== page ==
This week, wide receiver Shawney Kersey became the twelfth player to leave the Nittany Lions after the NCAA levied the Penn State sanctions, and backup kicker Matt Marcinson shortly followed suit, bringing the total number of players lost to thirteen. Four of the thirteen players to leave the Nittany Lions, including Kersey and Marcinson, did not transfer schools, but remain students at Penn State.
This is the unfortunate aftermath of the Penn State sanctions for the criminal conduct of Jerry Sandusky, former Penn State defensive coordinator under Joe Paterno. In June, Sandusky was convicted of 45 counts of molestation. He is currently in jail awaiting sentencing. Louis Freeh, a former FBI director, conducted an independent investigation, commissioned by the Penn State board, which alleged that head football coach Joe Paterno and other school officials were aware of allegations of Sandusky’s sexual abuse and thus were complicit in their failure to disclose. In response to this criminal conduct, the NCAA sanctioned Penn State with one of the harshest punishments yet given to an athletics program. Penn State faces a four-year bowl ban, a $60 million fine, loss of scholarships, and other sanctions. These sanctions were levied shortly after the release of the Freeh report; no further investigative proceedings were first conducted by the NCAA.
Not only are these sanctions atypical for their harshness, but the basis for their imposition is also outside of the NCAA’s typical realm of regulation. The NCAA’s jurisdiction has generally been over conduct that affects the integrity of the game, including recruiting violations, cheating, and misconduct on the field. Criminal conduct unrelated to the game is not normally or intuitively a matter within this limited jurisdiction.
Assuming that the criminal conduct in this case, although dissimilar to conduct typically regulated by the NCAA, does nonetheless fall within the category of properly regulated conduct, the question becomes: where is the line to be drawn? If a coach dates a young student, or robs a liquor store, or gets arrested for a DUI, does this warrant the NCAA punishing the athletic program? What kind of precedent is being set by these Penn State sanctions?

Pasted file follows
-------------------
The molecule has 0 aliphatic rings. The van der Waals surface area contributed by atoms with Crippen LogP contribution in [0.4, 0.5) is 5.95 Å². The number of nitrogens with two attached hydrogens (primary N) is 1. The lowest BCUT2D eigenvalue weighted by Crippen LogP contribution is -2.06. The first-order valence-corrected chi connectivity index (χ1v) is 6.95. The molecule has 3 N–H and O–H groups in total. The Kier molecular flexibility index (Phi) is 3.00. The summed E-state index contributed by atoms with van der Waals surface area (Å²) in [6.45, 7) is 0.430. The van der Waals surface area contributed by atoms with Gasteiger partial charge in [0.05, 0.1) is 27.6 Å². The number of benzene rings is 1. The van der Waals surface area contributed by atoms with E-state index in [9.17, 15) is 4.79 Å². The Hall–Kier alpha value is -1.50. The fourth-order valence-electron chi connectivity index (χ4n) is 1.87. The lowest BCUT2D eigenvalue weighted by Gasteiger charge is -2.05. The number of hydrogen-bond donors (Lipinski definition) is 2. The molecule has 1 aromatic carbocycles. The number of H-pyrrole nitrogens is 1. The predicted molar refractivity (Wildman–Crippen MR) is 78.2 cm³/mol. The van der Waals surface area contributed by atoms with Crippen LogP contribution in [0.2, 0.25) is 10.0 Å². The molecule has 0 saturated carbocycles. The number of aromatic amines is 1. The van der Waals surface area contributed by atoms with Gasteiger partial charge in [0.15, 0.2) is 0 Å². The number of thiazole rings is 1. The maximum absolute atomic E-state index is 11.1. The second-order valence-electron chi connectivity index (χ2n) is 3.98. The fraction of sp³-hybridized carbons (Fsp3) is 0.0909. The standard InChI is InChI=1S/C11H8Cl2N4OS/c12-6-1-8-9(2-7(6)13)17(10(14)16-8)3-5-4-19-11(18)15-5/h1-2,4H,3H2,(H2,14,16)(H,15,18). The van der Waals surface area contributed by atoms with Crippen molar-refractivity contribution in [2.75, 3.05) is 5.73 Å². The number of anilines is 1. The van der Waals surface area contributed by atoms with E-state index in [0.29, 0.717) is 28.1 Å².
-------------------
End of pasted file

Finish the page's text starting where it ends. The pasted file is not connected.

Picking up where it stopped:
Even if the NCAA was correct in this case and the criminal conduct here was properly within their authority to sanction, another question remains. Why didn’t the NCAA impose the sanctions on a deferred basis? The immediate imposition of sanctions has the biggest impact on the current players, who were entirely uninvolved in the conduct which was the basis for the sanctions. If the NCAA had waited to enforce the sanctions until the current players were no longer on the team, the penalties against Penn State would have remained the same without affecting the innocent current players. The next batch of players would have been aware of the consequences before committing to Penn State. Although the current players were permitted to transfer without sitting out for a year, this is not a feasible option for all players on the team. Regardless of whether the Penn State sanctions were an appropriate exercise of the NCAA’s authority, the timing of their imposition places undeserved and unfair consequences on the current players.